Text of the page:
A Conversation with OSSIC's Sally-Anne Kellaway on Audio for Interactive VR

If you made it to Game Developer Conference (GDC), chances are you may see a familiar face reppin’ OSSIC swag. Sally-anne Kellaway, a technical sound designer, is the newest edition to the team, and she comes from Australia. She is a strong voice in the indie-gaming audio scene, and she will be speaking at GDC this Tuesday. 

Needless to say, we are excited to have her join the team. Before she took off for GDC, we had a short conversation with her.

Describe how you became involved with VR audio content.

Sally-Anne: I became interested in game audio when I was studying at University. While I was getting my undergraduate in Music Technology, I was looking for my edge — something that nobody else was doing. I had a friend that was really into video games, and I used to go over to his house to check out what he was playing. One day he was playing BioShock, and I was hooked! I became so obsessed with how people created these beautiful, immersive, sometimes scary worlds.  

What about your educational and professional journey?

In Australia's summer 2008, I started to work at my first job at Sega Studios in Brisbane, which is where I grew up. In 2011, my job was redundant. While I was pretty bummed, it was good in the long run because it forced me into thinking about what was next.

That next year, I started working on projects and doing research on binaural, which I was exposed when I was an undergrad. At the time, I thought binaural, and this idea of piping in realistic sounds into your headphones was a cool, creative space to move into. I eventually went back and did my masters in acoustics and worked on a couple of psychoacoustics research projects, and became just obsessed with VR because it is the next frontier for immersive sound.

Who were some of your early mentors?

I’ve been fortunate to have a number of great mentors along the way. I got to learn from people like Mick Gordon, who just composed the new Doom game, and Jeff van Dyck, who won a BAFTA in 2001 for his work on Shogun: Total War Warlord Edition.

What has changed in VR-audio in the last year?

There has been a lot of development in both hardware and software. We have also seen the rise of ambisonics being accessible to both content creators and consumers. At this year’s CES, Sennheiser announced you would be able to buy binaural in-ear headphones and capture ambisonics recordings. Whatever you are hearing, you will be able to capture it in an immersive sound format and be able to listen back to it and feel like you are right at the moment.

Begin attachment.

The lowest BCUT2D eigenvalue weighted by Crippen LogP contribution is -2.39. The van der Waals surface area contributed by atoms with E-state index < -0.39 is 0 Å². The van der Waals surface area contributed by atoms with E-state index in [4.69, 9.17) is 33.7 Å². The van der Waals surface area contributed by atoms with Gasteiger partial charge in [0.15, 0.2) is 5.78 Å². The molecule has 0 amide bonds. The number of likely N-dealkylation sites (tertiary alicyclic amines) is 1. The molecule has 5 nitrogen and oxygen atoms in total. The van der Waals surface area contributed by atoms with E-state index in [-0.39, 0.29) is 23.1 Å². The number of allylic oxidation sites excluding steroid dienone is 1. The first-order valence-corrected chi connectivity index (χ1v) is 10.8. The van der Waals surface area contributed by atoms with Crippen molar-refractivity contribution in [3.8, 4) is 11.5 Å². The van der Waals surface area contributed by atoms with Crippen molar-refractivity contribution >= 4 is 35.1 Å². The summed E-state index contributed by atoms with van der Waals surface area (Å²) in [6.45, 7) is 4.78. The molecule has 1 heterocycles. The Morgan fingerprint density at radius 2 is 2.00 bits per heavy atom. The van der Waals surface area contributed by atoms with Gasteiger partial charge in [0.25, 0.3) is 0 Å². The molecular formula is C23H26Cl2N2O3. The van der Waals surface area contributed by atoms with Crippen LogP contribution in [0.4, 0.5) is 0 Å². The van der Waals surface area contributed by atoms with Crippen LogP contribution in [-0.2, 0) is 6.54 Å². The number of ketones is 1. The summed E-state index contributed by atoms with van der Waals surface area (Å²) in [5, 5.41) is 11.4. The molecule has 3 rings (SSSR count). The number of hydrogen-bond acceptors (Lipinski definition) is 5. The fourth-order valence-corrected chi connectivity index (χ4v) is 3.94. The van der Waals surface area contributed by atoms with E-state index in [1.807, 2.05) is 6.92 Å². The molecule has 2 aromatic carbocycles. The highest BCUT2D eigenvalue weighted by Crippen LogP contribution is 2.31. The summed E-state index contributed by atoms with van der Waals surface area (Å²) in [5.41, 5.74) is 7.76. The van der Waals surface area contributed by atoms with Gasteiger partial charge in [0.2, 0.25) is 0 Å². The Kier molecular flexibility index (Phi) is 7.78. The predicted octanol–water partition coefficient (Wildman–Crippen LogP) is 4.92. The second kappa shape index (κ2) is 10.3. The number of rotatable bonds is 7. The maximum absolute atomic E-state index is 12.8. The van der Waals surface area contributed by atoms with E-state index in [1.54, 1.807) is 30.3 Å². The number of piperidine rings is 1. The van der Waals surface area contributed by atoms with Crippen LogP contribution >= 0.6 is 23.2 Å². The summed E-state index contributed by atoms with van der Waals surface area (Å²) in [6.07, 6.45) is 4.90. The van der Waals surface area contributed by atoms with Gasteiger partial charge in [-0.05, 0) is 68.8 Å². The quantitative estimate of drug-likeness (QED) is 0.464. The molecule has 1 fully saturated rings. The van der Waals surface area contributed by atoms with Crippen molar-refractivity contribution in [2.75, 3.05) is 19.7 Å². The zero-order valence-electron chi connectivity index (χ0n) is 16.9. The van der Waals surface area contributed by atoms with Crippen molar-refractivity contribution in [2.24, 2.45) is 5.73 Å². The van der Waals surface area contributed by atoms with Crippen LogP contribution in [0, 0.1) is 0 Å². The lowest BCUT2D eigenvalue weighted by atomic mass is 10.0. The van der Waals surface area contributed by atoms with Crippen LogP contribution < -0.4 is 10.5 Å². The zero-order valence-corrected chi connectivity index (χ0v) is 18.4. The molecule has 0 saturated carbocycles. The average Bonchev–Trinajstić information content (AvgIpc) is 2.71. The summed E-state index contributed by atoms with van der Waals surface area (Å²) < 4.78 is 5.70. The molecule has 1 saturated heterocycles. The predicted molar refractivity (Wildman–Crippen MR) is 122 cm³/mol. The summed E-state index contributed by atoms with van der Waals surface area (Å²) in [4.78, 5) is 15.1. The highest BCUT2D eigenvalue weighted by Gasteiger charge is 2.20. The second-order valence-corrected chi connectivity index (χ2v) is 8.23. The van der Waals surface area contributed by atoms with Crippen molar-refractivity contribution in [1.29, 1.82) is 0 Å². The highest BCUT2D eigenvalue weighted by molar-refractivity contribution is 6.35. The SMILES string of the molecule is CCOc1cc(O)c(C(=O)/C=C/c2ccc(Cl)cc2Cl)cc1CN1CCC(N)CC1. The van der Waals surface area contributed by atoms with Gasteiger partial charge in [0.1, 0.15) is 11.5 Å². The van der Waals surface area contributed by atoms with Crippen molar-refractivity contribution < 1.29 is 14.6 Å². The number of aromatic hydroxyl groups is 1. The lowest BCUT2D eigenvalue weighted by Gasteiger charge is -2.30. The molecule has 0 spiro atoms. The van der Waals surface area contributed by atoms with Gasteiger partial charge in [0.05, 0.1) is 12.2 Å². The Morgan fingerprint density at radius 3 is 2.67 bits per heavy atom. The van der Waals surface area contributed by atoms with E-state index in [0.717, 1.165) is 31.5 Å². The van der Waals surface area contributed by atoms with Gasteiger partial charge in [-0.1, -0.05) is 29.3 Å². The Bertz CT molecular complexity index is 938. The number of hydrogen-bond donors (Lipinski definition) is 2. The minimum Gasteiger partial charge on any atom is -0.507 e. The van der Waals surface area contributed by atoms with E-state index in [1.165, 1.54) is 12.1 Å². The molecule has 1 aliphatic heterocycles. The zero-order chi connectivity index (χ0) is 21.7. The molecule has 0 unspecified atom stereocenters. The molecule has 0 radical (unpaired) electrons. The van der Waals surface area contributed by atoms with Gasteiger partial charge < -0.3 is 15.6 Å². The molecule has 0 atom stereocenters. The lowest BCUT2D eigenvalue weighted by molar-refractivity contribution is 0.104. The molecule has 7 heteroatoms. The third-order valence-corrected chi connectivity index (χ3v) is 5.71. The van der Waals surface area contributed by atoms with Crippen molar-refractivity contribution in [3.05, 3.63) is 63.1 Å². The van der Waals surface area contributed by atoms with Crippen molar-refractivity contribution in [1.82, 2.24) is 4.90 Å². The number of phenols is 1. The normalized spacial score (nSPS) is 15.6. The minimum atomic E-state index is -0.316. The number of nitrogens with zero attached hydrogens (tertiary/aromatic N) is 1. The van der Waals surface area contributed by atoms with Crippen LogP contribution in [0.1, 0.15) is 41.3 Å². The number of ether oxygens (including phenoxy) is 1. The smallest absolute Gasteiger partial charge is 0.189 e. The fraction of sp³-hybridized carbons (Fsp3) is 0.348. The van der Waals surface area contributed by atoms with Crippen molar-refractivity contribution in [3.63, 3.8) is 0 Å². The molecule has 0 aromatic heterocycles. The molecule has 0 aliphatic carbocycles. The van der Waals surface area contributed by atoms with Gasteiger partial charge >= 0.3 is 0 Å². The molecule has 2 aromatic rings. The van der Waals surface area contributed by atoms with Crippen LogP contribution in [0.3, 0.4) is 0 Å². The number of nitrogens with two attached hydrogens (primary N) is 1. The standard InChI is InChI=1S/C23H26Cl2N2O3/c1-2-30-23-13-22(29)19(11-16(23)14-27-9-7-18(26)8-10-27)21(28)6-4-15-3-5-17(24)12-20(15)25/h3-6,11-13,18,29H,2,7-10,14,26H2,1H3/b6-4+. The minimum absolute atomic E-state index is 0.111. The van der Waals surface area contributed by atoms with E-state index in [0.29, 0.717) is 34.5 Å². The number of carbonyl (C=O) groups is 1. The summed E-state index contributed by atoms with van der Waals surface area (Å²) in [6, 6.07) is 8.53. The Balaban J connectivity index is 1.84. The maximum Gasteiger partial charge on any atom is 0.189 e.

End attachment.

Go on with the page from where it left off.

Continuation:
What makes this Sennheiser announcement so special?

The device is something anyone can use to relive memories of beautiful places. For content creators, this technology is also really good to use to catalog for a base sound recording. Then you can return with more expensive equipment and take a more detailed recording.

What are you looking forward to at GDC 2017?

At GDC there is so much to look forward to that it’s not even funny. We sometimes affectionately call it “Party Week” because there are so many social events. They go from early in the morning to late at night. We always start out with the Game Audio Podcast meet up at Sightglass Coffee at 7 o’clock in the morning. The meet up allows dozens of like-minded sound professionals from around the world to catch up.  

Throughout the day, there are amazing talks. You can go to the Game Audio boot camp and listen to my talk on VR audio.

Are you excited for any particular talks?

You can hear from people that have worked on the latest Star Wars game right up to Owlchemy Labs’ Job Simulator. The Team from Owlchemy Labs are going through their audio process and the work that happens in the background.

In your audio boot-camp talk, you are going to be discussing workflows and process in VR audio realm. Why are these so important to your work?

When you begin to work in game audio, one of the things you learn quickly that it is difficult to pick up. It is just not about recording sounds and syncing it to a video. If you want to do it properly, it is much more complex. There is a whole layer of implementation that needs to be designed. You have to figure out what the game is going to do, what the player is going to do, and then figure out all these variations of sound that goes with those elements. The process of creating a proper game audio experience is quite complex and quite process heavy.

When you step into VR audio, you are stepping into the world that is based on traditional game audio, but it is augmented by new pieces of software and new techniques that you have to learn regarding how you think about sound and sound staging.

You just arrived in San Diego to work with OSSIC full-time as a Creative Director. What are you excited to be able to explore and experience in Southern California?  

I have never really been to San Diego before, but I have come to California a couple of times for GDC, and I have been to LA a couple of times. I never have the opportunity to explore California. San Diego is a totally new place for me. I can tell it is a fun city, and I am excited about exploring and finding out what's cool.

Thanks Sally!

You can view Sally's session at GDC today at 3:50 PM

Location:  Room 3002, West Hall

Time:  3:50pm - 4:20pm